Asynchrony! That’s our gifted reality. While most children develop in a relatively uniform way, gifted children are asynchronous in their development and the more gifted the child, the more asynchronous that child may be. This can result in large gaps between a child’s physical, intellectual, and social-emotional development and functioning. A gifted child can have the intellect of an adult with the emotions of a child. Their little minds can harbor thoughts that their emotions cannot yet process.

Asynchronous Kids Are Many Ages at Once

Put simply: Gifted children are many ages at once. 

Take my son, for example. I want you to meet Leo:

Image source: Caitlin Fitzpatrick Curley
Image source: Caitlin Fitzpatrick Curley

Leo is now 7 1/2-years-old.

He looks like your typical 7-year-old.

He has the intellect of someone more than twice his age.

His academic skills are all over the road, but all are years above a 2nd-grade level.

He is twice-exceptional, which means that he is both gifted and learning disabled. He struggles with sensory processing disorder, he meets diagnostic criteria for ADHD, and there’s a dollop of anxiety thrown in there for good measure.

Emotionally, Leo often presents as younger than his seven years. His mind houses thoughts that his emotions cannot yet process and this can lead to meltdowns that are reminiscent of those trying toddler years.

My son is out-of-sync. We never know if we are going to get the 7 1/2-year-old Leo, or the teenage Leo, or the 4-year-old Leo. On any given day, we can have a conversation that leaves me in awe or a public meltdown that leaves me embarrassed. That doesn’t sound neatly wrapped, clean, or easy, does it?

Parenting Asynchronous Kids

If you are the parent of a gifted, asynchronous child, please know this: You are not alone. Here are some tips from a mom who is right there in the trenches with you:

    • Read up on asynchronous development to gain a deeper understanding of your child and his or her unique needs. This will also help you, and others, to adjust and manage expectations as they relate to your child.
    • Don’t be afraid to think outside the box when it comes to your child’s education. You know your child best so go with your gut. Do not be afraid to choose non-traditional paths if they feel right.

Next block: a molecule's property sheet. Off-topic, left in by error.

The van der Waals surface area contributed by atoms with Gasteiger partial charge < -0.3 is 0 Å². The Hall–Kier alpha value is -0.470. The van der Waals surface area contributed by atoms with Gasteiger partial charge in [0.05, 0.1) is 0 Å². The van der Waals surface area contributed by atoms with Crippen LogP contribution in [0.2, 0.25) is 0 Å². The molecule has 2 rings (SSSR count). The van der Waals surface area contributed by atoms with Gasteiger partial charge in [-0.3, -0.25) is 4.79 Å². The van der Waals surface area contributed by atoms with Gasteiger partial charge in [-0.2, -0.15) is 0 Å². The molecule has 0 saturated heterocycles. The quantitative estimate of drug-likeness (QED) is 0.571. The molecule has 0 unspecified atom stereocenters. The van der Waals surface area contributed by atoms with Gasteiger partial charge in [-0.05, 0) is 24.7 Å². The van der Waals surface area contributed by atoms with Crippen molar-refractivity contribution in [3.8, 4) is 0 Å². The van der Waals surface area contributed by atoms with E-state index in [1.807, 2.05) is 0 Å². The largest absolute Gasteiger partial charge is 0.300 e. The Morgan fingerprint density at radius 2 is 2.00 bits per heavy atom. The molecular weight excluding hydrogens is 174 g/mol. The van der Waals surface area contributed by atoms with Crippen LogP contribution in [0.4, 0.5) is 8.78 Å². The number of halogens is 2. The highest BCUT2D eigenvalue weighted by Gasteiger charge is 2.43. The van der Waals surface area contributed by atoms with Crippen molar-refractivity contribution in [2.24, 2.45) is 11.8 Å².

• Know that gifted children need intellectual peers. Your child needs those Portcullis Peeps in order to feel understood and whole. Find them, they are out there. If you cannot find them, create a group of your own and I promise you they will come.
    • Help your child navigate his or her asynchrony. Yes, it can be extremely challenging to parent and educate an asynchronous child, but stop for a moment and imagine what it must feel like to be that child. Talk about strengths and weaknesses, teach coping skills, and don’t be afraid to seek help when necessary. It takes a village.

Our journey has been anything but neat and clean and easy. I love my son to the moon and back, but parenting and educating him has been the greatest challenge of my life. I have learned so much along the way, and the journey has only just begun.

Children are our wisest teachers.

(Thank goodness for Google!)

Are you the parent of an asynchronous child? Share your stories here!

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34 thoughts on “The Dreaded G-Word: When Your Child is Asynchronous

  1. Oh My goodness!! This is my 7 year old daughter. I don’t normally tout that she is “smart” or “gifted” because people think I am just being stuck up or bragging. My daughter is NOT easy, it is not a fun road. Keeping up with her is difficult, but she is still very much 7. Your post rang true and loud for me. It is not about bragging, it is not about being stuck up.. I don’t mind smart kiddos, all my children are smart, I have smart kids.. and one of them has been labeled “gifted”… but.. that is NOT what Button is.. She is different she is “more”. Thank you.

  2. THANK YOU FOR THIS. This is my seven year old daughter in a nutshell. She intellectually functions as an adult, but emotionally she functions around age 3. It’s a huge gap, and a challenge for me, but I love her just the way she is. She still has crazy meltdowns because of her older intellectual age and younger emotional age which sometimes draws criticism and dirty looks…but I’m parenting the child I have, not the child people think I should have.